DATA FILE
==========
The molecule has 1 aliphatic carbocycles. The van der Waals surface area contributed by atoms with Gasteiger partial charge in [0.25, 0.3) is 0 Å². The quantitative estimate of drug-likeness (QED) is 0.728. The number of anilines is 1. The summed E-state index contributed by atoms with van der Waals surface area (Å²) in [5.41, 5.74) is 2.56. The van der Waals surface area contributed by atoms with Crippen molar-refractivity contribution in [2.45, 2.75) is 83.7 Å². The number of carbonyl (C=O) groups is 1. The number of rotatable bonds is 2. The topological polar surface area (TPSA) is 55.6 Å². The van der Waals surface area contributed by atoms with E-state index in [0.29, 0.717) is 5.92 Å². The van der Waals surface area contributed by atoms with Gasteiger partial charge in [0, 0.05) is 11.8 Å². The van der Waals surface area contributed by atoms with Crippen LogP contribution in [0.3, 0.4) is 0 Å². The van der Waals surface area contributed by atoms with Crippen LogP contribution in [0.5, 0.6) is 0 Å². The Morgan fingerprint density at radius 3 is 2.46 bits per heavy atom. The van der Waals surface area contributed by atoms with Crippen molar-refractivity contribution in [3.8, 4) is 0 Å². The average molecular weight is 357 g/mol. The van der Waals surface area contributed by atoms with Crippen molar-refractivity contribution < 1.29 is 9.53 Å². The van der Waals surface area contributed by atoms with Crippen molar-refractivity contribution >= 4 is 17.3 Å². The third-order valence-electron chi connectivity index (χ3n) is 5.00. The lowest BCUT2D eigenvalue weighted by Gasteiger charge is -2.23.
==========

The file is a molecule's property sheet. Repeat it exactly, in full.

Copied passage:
The molecule has 1 aliphatic carbocycles. The van der Waals surface area contributed by atoms with Gasteiger partial charge in [0.25, 0.3) is 0 Å². The quantitative estimate of drug-likeness (QED) is 0.728. The number of anilines is 1. The summed E-state index contributed by atoms with van der Waals surface area (Å²) in [5.41, 5.74) is 2.56. The van der Waals surface area contributed by atoms with Crippen molar-refractivity contribution in [2.45, 2.75) is 83.7 Å². The number of carbonyl (C=O) groups is 1. The number of rotatable bonds is 2. The topological polar surface area (TPSA) is 55.6 Å². The van der Waals surface area contributed by atoms with E-state index in [0.29, 0.717) is 5.92 Å². The van der Waals surface area contributed by atoms with Gasteiger partial charge in [0, 0.05) is 11.8 Å². The van der Waals surface area contributed by atoms with Crippen LogP contribution in [0.3, 0.4) is 0 Å². The van der Waals surface area contributed by atoms with Crippen LogP contribution in [0.5, 0.6) is 0 Å². The Morgan fingerprint density at radius 3 is 2.46 bits per heavy atom. The van der Waals surface area contributed by atoms with Crippen molar-refractivity contribution in [3.8, 4) is 0 Å². The average molecular weight is 357 g/mol. The van der Waals surface area contributed by atoms with Crippen molar-refractivity contribution < 1.29 is 9.53 Å². The van der Waals surface area contributed by atoms with Crippen molar-refractivity contribution >= 4 is 17.3 Å². The third-order valence-electron chi connectivity index (χ3n) is 5.00. The lowest BCUT2D eigenvalue weighted by Gasteiger charge is -2.23.